I don't know if I've made it clear before, but if not, let's set the record straight, I absolutely love cheese. All kinds of cheese, it doesn't matter, I have never met a cheese I didn't like. So of course I've been interested in making my own. Now I know that making any aged cheese takes a lot more work, and is a bigger investment then I want to make right now, so currently I'm sticking to fresh cheeses that are quick and easy to make, and are ready right away.
Homemade ricotta is about as easy as it gets. You don't need any fancy ingredients or tools and it can be ready to eat in less than an hour. All you need to start is some milk and an acid such as vinegar or citrus juice. A thermometer of some kind and a small amount of cheesecloth are the only other tools that you really do need (and you can get by without the cheesecloth if you have too, that's what happened to me the first time!). After you have this all set, all it takes are some heat and a little time and you'll have a bowl of fresh, homemade ricotta, ready for anything you might imagine!
Traditionally, ricotta is actually made from the whey that is leftover from cheesemaking. But since I don't generally have a lot of whey sitting around ready and waiting, this alternative using milk does the trick. I've heard some people complain that this is not actually ricotta then, but in the end I don't really care. Call it whatever you want, but it's close enough to ricotta for me. All I know is that it is easy to make and absolutely delicious to eat! If you've ever been interested in making your own cheese, this is definitely the place to start!
Heating the milk and vinegar over medium heat
You can see some nice curds forming
Straining the cheese in a cheesecloth lined colander
(or in my case, an old cotton t-shirt lined colander, definitely
not ideal, but sometimes you have to improvise!)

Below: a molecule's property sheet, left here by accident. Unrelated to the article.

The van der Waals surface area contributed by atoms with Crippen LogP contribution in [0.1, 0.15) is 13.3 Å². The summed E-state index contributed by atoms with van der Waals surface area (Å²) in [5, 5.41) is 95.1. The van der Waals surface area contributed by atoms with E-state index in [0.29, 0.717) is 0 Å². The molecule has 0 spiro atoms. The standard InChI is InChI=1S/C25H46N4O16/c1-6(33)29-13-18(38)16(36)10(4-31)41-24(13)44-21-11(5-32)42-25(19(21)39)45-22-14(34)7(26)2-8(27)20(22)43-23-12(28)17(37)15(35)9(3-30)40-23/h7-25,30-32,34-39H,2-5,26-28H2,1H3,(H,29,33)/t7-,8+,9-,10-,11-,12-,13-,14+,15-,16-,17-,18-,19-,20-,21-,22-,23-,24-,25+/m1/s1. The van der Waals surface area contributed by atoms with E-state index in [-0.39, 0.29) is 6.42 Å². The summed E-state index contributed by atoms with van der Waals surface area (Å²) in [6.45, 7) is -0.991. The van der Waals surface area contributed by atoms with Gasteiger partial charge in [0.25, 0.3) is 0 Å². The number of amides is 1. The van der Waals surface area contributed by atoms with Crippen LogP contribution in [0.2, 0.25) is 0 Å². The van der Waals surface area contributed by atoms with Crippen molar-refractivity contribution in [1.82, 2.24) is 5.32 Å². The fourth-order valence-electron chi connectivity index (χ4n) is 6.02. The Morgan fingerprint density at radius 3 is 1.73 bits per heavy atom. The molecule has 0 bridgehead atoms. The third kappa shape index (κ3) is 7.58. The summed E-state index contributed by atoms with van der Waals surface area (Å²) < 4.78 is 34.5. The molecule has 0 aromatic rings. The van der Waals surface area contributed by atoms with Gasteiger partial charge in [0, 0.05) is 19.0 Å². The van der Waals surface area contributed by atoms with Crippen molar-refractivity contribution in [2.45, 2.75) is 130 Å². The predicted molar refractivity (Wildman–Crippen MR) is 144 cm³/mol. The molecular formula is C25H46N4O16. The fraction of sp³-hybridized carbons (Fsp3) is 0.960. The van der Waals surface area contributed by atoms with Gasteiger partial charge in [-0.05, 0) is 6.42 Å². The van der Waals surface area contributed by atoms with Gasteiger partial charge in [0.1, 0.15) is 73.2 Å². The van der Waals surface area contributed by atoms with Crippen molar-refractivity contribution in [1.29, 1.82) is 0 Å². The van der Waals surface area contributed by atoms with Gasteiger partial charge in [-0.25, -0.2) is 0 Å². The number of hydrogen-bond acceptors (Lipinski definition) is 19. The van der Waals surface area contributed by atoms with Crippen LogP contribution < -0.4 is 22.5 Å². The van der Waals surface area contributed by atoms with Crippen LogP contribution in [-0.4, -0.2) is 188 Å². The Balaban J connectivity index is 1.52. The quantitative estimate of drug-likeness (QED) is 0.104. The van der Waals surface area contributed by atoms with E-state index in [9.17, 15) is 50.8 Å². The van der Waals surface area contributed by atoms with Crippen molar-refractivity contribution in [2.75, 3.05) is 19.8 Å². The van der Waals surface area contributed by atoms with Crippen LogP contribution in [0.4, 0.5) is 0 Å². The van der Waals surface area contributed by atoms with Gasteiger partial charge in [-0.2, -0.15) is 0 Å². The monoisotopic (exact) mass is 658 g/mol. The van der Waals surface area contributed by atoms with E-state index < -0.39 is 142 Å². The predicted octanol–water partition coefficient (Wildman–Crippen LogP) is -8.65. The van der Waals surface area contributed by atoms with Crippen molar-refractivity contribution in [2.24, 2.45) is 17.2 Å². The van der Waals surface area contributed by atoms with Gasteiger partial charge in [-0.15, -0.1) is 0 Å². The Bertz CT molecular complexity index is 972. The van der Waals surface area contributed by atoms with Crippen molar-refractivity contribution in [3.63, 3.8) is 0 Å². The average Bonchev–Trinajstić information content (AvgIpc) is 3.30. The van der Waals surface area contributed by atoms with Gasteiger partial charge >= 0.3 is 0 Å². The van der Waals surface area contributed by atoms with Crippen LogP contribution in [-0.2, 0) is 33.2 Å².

All strained with the salt mixed in
A beautiful bowl of cheese!
(don't look too closely at the 6 ounce measurement,
I actually lost some cheese down the drain while I was
straining it :( so you should actually get more than this!)
Ready to eat!
Adapted from One Hour Cheese by Claudia Lucero
- 1/4 cup white wine vinegar (can also use lemon juice)
- 6 cups whole milk, not ultra-pasteurized (I highly recommend whole milk, you can use other milks, but they will result in a less creamy final product and a lower yield, whatever you do, don't use skim milk)
- 1/4 teaspoon flake salt
Pour the milk and vinegar into a large pot and set over medium heat. Heat the milk and vinegar mixture to 190 degrees, gently stirring occasionally to prevent a skim from forming and to prevent any milk from sticking to the bottom of the pot. Don't stir so vigorously that the curds are not broken up. Some curds will begin to form right away, and will begin to form more rapidly as the milk approaches the target temperature of 190 degrees. It should look like thin oatmeal.
Once the mixture reaches 190 degrees, turn the heat off and take the pot off the burner. Allow the curds to sit undisturbed for 10 minutes. They will release more whey this time.
While you wait, line a colander with cheesecloth and either set over a large bowl (if you want to save the whey) or in the sink.
After the 10 minutes are up, pour the curds and whey into the cheesecloth lined colander. Allow the whey to drain for about 10 minutes, or until you get the creamy smooth texture of smooth mashed potatoes.
Gather the cheesecloth into a bundle and give it a gentle squeeze to remove the last bit of whey. Place the clothe of fully drained ricotta back in the colander and add the salt. Stir the salt into the ricotta gently until thoroughly mixed. The salt will help release more whey, but air will dry out the cheese so if you stir too long the cheese will become crumbly instead of creamy.
The ricotta is ready to eat. It will be loose and creamy while warm, but will firm up after being chilled in the fridge.
Yield: about 7-8 ounces cheese